"Cast and Recast: The Sculpture of Frederic Remington," which opens today at the National Museum of American Art, is an exhibit with a mission. Its side-by-side display of originals and fakes should make the bad guys squirm.
Frederic Remington (1861-1909), who had spent his New York childhood dreaming of the Wild West, set out in 1880 (after two years at Yale) to find the real thing. He rode with cowboys and with Indians, he was a ranch cook for a while, he prospected for gold, and ran a mule ranch in Kansas. "I saw the wild rivers and the vacant land were about to vanish forever," he wrote in 1905. "I saw the living, breathing end of three American centuries of smoke and dust and sweat." His illustrations of the West, his paintings and his drawings -- and especially his bronzes -- by then had made him famous.
One can hardly see a rodeo, or a Western on the tube, without recalling Remington. He, as much as anyone, set our image of the West. His sculptures are a treat. Their extraordinary details -- the sweat on that horse's flank, the worn heels of that cowboy's boots, the muzzle of that rifle, the rocks of that steep cliff -- somehow coexist with amazing, lifelike energy. These active, graceful objects are full of vim and vinegar. You can almost see them breathe.
The only trouble with these sculptures is that reproductions, replicas -- and rip-offs made by others long after his death -- today far outnumber the statues whose fine castings he supervised.
The present exhibition, organized by Michael Shapiro of Duke University, focuses on four of his best-known images -- "The Bronco Buster," "The Scalp," "The Cheyenne" and "The Mountain Man." Remington was a perfectionist. You need not be a connoisseur to see how good his own works are -- or how crummy are the rest.
The visitor may here compare 10 quite different versions of "The Bronco Buster," Remington's first bronze.
The first of these was cast -- in sand molds -- by the Henry-Bonnard Bronze Co. in 1895. Various pieces of the sculpture -- the right arm of the rider, his upper torso, and his stirrups, and the tail of the horse -- were separately cast and then joined together. The Henry-Bonnard Co. eventually produced perhaps 70 "Bronco Busters," all of which were made using the same method. They are pretty much alike.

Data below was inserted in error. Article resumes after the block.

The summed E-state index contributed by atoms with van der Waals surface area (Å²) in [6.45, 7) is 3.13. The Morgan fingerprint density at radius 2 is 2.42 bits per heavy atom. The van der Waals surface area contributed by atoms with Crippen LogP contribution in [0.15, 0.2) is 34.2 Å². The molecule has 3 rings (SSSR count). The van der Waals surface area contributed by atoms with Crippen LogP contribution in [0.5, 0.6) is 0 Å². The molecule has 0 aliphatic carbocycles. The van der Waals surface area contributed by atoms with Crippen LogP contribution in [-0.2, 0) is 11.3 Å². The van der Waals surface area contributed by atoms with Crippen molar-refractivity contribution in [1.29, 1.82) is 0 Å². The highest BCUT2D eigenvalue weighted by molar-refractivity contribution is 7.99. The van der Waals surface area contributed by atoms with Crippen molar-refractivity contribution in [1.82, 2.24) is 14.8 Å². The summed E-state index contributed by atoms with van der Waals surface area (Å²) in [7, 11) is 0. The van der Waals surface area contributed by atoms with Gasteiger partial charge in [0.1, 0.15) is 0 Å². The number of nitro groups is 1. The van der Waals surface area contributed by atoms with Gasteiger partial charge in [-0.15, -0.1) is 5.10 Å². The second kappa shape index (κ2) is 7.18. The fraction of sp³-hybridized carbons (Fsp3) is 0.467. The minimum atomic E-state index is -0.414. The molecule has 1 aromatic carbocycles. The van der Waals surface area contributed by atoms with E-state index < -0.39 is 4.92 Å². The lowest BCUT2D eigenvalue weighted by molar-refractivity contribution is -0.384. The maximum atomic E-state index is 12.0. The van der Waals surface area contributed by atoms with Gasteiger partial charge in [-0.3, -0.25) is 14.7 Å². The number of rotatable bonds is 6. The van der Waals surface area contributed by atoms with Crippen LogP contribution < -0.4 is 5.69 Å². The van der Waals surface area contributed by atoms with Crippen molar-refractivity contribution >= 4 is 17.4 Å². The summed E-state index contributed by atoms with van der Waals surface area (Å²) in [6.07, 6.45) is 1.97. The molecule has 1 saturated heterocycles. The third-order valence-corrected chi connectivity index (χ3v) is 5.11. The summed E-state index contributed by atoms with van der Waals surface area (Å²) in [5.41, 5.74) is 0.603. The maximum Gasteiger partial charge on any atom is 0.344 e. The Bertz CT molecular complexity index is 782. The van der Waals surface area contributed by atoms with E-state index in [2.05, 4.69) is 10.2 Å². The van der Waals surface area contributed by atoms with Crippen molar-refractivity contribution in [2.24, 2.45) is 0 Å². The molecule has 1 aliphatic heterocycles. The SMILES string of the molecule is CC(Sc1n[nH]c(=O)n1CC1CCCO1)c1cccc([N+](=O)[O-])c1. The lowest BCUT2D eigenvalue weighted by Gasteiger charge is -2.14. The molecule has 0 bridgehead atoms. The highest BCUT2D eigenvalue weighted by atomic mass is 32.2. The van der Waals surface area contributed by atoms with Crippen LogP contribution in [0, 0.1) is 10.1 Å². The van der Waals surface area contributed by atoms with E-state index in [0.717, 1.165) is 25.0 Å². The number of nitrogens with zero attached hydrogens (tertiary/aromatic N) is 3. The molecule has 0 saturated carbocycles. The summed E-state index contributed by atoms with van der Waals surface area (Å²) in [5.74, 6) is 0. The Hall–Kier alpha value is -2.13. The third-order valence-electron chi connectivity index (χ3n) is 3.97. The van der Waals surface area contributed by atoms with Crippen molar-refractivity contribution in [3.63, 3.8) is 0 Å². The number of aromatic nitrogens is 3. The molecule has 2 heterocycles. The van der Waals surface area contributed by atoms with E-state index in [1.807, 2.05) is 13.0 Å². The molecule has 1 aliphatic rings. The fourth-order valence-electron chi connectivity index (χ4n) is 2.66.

Then, in 1900, Remington met Riccardo Bertelli, a Genoa-born technician who introduced the sculptor -- and America as well -- to the far more flexible and subtle lost-wax method. The "Bronco Busters" made at Bertelli's Roman Bronze Works were cast in a single piece. Their surfaces were more finely detailed. And because each casting required a new wax positive, Remington, for the first time, could alter little details between one cast and another. By touching brush to wax, for instance, he could indicate the hair on the rearing bronco's leg. He made other changes, too. Fiddling, refining, he changed the horse's eyes and mane, the right hand of the rider, the position of his stirrups, and texture of his chaps (once they had been leather; Remington changed that, in a few casts, to thick, fleecy wool).
Some 90 "Bronco Busters" were made by the Roman Bronze Works before the artist died. His widow then authorized the casting of a posthumous edition of 200 more. Though her will stipulated that "all bronzes done by my late husband Frederic Remington must cease being produced after my death," that was not to be. Spurious "Bronco Busters," made with rubber molds from an "original" (or possibly a fake), are still being cast today. Because "The Bronco Buster's" copyright expired in the 1970s, these recasts aren't illegal, but they sure are ugly.
In 1978, sculptor Cecil Golding made a three-quarter-size "replica" of the statue -- in an edition of 1,000. "The low point in contemporary reduction and replication of Remington's sculpture," writes Shapiro, "is found in the paperweight-size replicas" made by sculptor Dale Weston in 1979. One is on display. Fans of Western art who've been snookered into thinking there is no big difference between "originals" and "recasts" ought to see this show.
One reason for the blurring and gradual corruption of "The Bronco Buster" here is the still-growing demand for works of Western art. Another, of course, is plain, old-fashioned greed. A good Henry-Bonnard sand cast of the piece sold Wednesday in New York for $110,000.
Remington, who took enormous pains with the smallest details of his lifelike statues, would have loaded up his six-gun at the infuriating sight of the rip-offs and recastings included in this show. This scholarly exhibit performs a useful service. It closes Jan. 3.